After all, it was a kind of marriage, being so close.

Now I see it must be one or the other of us.
She may be a saint, and I may be ugly and hairy,

But she'll soon find out that that doesn't matter a bit.
I'm collecting my strength; one day I shall manage without her,

And she'll perish with emptiness then, and begin to miss me.

--written 26 Feburary 1961”
Sylvia Plath, The Collected Poems
“we shall board our imagined ship and wildly sail
among sacred islands of the mad till death
shatters the fabulous stars and makes us real.

--from "Tale of A Tub", written 1956”
Sylvia Plath, The Collected Poems
“I hurl my heart to halt his pace.

--from "Pursuit", written 1956”
Sylvia Plath, The Collected Poems
“The night sky is only a sort of carbon paper,
Blueblack, with the much-poked periods of stars
Letting in the light, peephole after peephole---
A bonewhite light, like death, behind all things.”
Sylvia Plath, The Collected Poems
“Ash, ash —-
You poke and stir.
Flesh, bone, there is nothing there——

A cake of soap,
A wedding ring,
A gold filling.

Herr God, Herr Lucifer
Beware
Beware.

Out of the ash
I rise with my red hair
And I eat men like air.

--From the poem Lady Lazarus”
Sylvia Plath, The Collected Poems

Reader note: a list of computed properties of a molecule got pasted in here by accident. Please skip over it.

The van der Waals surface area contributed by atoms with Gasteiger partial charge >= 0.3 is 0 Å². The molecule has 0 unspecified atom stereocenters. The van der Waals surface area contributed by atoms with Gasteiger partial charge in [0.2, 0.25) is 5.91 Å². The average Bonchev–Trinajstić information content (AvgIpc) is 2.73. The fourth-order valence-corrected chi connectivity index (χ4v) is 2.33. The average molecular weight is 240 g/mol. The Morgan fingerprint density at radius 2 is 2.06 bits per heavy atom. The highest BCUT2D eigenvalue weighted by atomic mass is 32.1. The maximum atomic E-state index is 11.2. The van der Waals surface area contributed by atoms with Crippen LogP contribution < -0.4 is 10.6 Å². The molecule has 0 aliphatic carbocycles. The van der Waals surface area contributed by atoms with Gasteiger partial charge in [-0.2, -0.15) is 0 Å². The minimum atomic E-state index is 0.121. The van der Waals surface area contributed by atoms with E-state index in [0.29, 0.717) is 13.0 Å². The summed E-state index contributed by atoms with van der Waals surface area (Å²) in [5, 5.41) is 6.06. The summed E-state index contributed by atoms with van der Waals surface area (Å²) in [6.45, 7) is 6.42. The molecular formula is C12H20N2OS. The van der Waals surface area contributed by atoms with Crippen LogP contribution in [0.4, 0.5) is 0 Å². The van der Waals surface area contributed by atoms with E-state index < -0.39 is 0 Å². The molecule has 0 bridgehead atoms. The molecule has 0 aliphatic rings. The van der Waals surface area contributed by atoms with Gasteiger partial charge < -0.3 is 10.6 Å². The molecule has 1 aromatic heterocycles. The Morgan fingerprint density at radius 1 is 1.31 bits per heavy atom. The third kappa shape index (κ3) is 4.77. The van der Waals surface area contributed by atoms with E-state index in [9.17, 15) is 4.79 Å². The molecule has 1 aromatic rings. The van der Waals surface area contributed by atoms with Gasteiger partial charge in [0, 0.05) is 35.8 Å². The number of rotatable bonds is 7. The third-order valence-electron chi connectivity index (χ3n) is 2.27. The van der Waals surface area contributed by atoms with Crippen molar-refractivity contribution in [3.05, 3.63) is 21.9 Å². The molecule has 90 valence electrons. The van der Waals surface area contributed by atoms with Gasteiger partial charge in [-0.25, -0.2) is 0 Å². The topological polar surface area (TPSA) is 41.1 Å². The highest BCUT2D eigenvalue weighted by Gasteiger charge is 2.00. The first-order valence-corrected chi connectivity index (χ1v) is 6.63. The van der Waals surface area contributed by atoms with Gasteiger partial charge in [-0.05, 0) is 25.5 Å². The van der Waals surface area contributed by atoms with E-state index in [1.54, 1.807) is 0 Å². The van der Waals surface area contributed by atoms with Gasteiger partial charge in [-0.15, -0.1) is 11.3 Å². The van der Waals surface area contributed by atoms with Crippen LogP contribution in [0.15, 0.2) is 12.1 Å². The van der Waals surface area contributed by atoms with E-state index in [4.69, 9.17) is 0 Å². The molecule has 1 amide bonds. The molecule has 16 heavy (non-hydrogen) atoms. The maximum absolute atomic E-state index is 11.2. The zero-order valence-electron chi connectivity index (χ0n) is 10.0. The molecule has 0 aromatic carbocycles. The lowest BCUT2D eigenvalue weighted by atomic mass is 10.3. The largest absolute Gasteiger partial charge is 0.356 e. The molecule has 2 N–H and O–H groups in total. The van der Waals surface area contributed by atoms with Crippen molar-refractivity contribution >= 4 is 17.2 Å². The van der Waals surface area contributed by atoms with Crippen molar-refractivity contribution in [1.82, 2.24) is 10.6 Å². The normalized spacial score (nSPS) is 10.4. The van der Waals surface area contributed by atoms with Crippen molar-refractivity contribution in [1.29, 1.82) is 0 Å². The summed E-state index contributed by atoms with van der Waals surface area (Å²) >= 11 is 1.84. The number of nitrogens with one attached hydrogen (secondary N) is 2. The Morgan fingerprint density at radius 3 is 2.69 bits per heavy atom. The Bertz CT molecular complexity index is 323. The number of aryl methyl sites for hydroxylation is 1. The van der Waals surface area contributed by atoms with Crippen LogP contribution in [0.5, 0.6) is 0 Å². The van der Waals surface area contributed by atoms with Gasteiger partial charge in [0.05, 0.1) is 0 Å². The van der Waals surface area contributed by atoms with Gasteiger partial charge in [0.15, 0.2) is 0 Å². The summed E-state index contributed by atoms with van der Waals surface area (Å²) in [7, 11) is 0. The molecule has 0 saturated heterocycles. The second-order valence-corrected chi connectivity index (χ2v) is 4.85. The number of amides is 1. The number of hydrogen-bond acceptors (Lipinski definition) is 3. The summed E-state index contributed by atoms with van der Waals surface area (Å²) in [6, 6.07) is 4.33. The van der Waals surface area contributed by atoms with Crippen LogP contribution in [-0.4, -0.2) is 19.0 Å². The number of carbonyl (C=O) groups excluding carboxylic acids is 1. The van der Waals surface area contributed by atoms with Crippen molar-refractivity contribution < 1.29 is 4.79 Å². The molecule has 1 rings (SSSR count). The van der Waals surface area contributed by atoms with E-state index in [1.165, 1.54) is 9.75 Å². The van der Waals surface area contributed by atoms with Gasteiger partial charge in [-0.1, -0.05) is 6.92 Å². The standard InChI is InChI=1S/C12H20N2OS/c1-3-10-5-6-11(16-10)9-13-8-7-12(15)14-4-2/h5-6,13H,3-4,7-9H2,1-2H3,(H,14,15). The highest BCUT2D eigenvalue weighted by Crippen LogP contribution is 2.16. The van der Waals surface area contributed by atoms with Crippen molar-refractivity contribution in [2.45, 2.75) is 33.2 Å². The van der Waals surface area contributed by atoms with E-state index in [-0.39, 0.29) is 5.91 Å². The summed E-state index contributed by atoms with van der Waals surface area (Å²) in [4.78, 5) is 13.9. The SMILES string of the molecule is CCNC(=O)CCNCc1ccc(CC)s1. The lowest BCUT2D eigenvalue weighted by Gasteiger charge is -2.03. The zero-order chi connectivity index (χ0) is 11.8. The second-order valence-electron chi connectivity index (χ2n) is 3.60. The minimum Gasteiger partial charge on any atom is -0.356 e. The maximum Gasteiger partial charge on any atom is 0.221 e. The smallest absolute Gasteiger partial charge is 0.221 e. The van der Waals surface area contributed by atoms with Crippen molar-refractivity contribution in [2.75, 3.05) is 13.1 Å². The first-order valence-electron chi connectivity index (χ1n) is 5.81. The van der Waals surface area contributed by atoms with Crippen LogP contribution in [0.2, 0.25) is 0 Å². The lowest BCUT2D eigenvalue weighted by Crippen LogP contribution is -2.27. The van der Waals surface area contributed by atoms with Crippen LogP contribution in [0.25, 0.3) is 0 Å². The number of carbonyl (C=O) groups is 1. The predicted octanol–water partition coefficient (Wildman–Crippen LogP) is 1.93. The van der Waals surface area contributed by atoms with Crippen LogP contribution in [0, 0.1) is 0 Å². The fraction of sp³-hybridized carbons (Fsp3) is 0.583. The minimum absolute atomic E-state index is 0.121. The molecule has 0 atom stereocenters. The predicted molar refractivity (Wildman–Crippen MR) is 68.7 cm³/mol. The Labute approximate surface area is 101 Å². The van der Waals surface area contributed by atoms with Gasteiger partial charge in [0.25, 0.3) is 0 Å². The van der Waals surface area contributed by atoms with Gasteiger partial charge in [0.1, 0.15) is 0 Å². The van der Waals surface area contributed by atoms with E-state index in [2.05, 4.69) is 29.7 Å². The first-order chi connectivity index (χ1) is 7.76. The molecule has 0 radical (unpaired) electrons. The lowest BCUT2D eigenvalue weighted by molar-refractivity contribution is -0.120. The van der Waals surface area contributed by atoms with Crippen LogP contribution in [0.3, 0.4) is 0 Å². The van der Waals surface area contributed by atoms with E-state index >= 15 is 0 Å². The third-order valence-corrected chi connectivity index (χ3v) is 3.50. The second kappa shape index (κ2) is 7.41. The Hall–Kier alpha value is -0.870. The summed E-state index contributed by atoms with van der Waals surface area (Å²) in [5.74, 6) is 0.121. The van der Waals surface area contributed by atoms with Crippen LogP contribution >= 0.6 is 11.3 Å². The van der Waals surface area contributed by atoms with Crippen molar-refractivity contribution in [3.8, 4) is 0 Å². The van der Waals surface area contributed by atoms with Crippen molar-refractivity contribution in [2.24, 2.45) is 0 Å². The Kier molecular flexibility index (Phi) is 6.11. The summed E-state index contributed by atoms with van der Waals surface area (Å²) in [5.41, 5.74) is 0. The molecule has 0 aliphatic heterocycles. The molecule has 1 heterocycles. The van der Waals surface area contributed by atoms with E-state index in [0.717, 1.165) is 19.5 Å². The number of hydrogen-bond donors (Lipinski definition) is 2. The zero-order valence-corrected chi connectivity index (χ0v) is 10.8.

“I didn’t want any flowers, I only wanted
To lie with my hands turned up and be utterly empty.
How free it is, you have no idea how free——
The peacefulness is so big it dazes you,
And it asks nothing, a name tag, a few trinkets.
It is what the dead close on, finally; I imagine them
Shutting their mouths on it, like a Communion tablet.”
Sylvia Plath, The Collected Poems
“Not easy to state the change you made.
If I'm alive now, I was dead,
Though, like a stone, unbothered by it.”
Sylvia Plath, The Collected Poems
“Perfection is terrible, it cannot have children.”
Sylvia Plath, The Collected Poems
“Wind warns November’s done with. The blown leaves make bat-shapes, Web-winged and furious.”
Sylvia Plath, The Collected Poems
“Worse even
than your maddening
song, your silence." -”
Sylvia Plath, The Collected Poems
“Although, I admit, I desire,
Occasionally, some backtalk
From the mute sky, I can't honestly complain:
A certain minor light may still
Lean incandescent

Out of kitchen table or chair
As if a celestial burning took
Possession of the most obtuse objects now and then -- ”
Sylvia Plath, The Collected Poems
tags: faith
“I am made, crudely, for success.”
Sylvia Plath, The Collected Poems
“I am your opus.”
Sylvia Plath, The Collected Poems
“In this particular tub, two knees jut up
like icebergs, while minute brown hairs rise
on arms and legs in a fringe of kelp; green soap
navigates the tidal slosh of seas
breaking on legendary beaches; in faith
we shall board our imagined ship and wildly sail
among sacred islands of the mad till death
shatters the fabulous stars and makes us real.”
Sylvia Plath, The Collected Poems
“If you dissect a bird / to diagram the tongue, / you'll cut the chord / articulating song.”
Sylvia Plath, The Collected Poems